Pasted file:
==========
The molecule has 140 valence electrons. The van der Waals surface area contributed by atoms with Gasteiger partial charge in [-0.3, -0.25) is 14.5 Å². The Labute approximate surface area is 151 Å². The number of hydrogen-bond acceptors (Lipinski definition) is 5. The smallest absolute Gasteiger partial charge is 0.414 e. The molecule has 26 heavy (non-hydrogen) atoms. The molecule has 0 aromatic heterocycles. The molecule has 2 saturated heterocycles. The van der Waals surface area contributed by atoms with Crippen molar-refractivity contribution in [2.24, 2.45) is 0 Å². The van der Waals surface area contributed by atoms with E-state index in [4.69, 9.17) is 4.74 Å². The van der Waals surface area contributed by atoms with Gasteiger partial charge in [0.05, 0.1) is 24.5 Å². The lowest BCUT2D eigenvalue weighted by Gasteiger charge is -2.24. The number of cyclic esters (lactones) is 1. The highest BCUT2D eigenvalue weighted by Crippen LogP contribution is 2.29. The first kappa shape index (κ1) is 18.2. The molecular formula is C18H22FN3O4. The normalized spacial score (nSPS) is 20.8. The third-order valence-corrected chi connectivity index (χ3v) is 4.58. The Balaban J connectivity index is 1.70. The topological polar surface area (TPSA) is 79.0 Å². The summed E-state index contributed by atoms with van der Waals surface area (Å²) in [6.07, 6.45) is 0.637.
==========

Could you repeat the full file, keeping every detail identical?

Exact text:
The molecule has 140 valence electrons. The van der Waals surface area contributed by atoms with Gasteiger partial charge in [-0.3, -0.25) is 14.5 Å². The Labute approximate surface area is 151 Å². The number of hydrogen-bond acceptors (Lipinski definition) is 5. The smallest absolute Gasteiger partial charge is 0.414 e. The molecule has 26 heavy (non-hydrogen) atoms. The molecule has 0 aromatic heterocycles. The molecule has 2 saturated heterocycles. The van der Waals surface area contributed by atoms with Crippen molar-refractivity contribution in [2.24, 2.45) is 0 Å². The van der Waals surface area contributed by atoms with E-state index in [4.69, 9.17) is 4.74 Å². The van der Waals surface area contributed by atoms with Gasteiger partial charge in [0.05, 0.1) is 24.5 Å². The lowest BCUT2D eigenvalue weighted by Gasteiger charge is -2.24. The number of cyclic esters (lactones) is 1. The highest BCUT2D eigenvalue weighted by Crippen LogP contribution is 2.29. The first kappa shape index (κ1) is 18.2. The molecular formula is C18H22FN3O4. The normalized spacial score (nSPS) is 20.8. The third-order valence-corrected chi connectivity index (χ3v) is 4.58. The Balaban J connectivity index is 1.70. The topological polar surface area (TPSA) is 79.0 Å². The summed E-state index contributed by atoms with van der Waals surface area (Å²) in [6.07, 6.45) is 0.637.